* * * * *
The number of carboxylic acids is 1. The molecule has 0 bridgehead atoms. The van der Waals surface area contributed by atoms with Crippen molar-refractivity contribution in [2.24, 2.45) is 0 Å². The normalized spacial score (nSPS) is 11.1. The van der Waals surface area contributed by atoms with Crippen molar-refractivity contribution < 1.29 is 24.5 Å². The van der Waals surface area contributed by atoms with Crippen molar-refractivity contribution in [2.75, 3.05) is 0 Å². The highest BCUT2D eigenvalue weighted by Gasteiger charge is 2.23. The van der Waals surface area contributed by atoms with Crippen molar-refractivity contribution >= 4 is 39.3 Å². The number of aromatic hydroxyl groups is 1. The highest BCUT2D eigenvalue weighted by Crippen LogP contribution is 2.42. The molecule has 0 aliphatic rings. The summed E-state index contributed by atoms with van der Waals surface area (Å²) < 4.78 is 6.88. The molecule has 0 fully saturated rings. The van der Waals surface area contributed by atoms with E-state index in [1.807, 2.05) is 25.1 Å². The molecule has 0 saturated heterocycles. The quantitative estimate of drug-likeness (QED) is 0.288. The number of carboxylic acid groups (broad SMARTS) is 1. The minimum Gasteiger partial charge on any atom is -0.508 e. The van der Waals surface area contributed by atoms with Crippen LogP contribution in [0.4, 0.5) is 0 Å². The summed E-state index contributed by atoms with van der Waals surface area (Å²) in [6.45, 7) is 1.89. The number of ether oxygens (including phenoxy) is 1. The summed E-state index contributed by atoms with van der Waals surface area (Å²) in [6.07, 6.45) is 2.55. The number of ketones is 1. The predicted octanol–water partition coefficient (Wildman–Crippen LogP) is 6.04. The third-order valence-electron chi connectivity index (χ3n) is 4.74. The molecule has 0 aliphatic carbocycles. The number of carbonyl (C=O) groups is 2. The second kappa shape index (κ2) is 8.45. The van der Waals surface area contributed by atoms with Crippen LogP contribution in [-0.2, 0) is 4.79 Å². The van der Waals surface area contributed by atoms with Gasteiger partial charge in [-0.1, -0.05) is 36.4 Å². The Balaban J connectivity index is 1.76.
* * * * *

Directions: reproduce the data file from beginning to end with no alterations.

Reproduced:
The number of carboxylic acids is 1. The molecule has 0 bridgehead atoms. The van der Waals surface area contributed by atoms with Crippen molar-refractivity contribution in [2.24, 2.45) is 0 Å². The normalized spacial score (nSPS) is 11.1. The van der Waals surface area contributed by atoms with Crippen molar-refractivity contribution < 1.29 is 24.5 Å². The van der Waals surface area contributed by atoms with Crippen molar-refractivity contribution in [2.75, 3.05) is 0 Å². The highest BCUT2D eigenvalue weighted by Gasteiger charge is 2.23. The van der Waals surface area contributed by atoms with Crippen molar-refractivity contribution >= 4 is 39.3 Å². The number of aromatic hydroxyl groups is 1. The highest BCUT2D eigenvalue weighted by Crippen LogP contribution is 2.42. The molecule has 0 aliphatic rings. The summed E-state index contributed by atoms with van der Waals surface area (Å²) < 4.78 is 6.88. The molecule has 0 fully saturated rings. The van der Waals surface area contributed by atoms with E-state index in [1.807, 2.05) is 25.1 Å². The molecule has 0 saturated heterocycles. The quantitative estimate of drug-likeness (QED) is 0.288. The number of carboxylic acid groups (broad SMARTS) is 1. The minimum Gasteiger partial charge on any atom is -0.508 e. The van der Waals surface area contributed by atoms with Crippen LogP contribution in [0.4, 0.5) is 0 Å². The summed E-state index contributed by atoms with van der Waals surface area (Å²) in [6.45, 7) is 1.89. The number of ether oxygens (including phenoxy) is 1. The summed E-state index contributed by atoms with van der Waals surface area (Å²) in [6.07, 6.45) is 2.55. The number of ketones is 1. The predicted octanol–water partition coefficient (Wildman–Crippen LogP) is 6.04. The third-order valence-electron chi connectivity index (χ3n) is 4.74. The molecule has 0 aliphatic carbocycles. The number of carbonyl (C=O) groups is 2. The second kappa shape index (κ2) is 8.45. The van der Waals surface area contributed by atoms with Crippen LogP contribution in [-0.2, 0) is 4.79 Å². The van der Waals surface area contributed by atoms with Gasteiger partial charge in [-0.1, -0.05) is 36.4 Å². The Balaban J connectivity index is 1.76.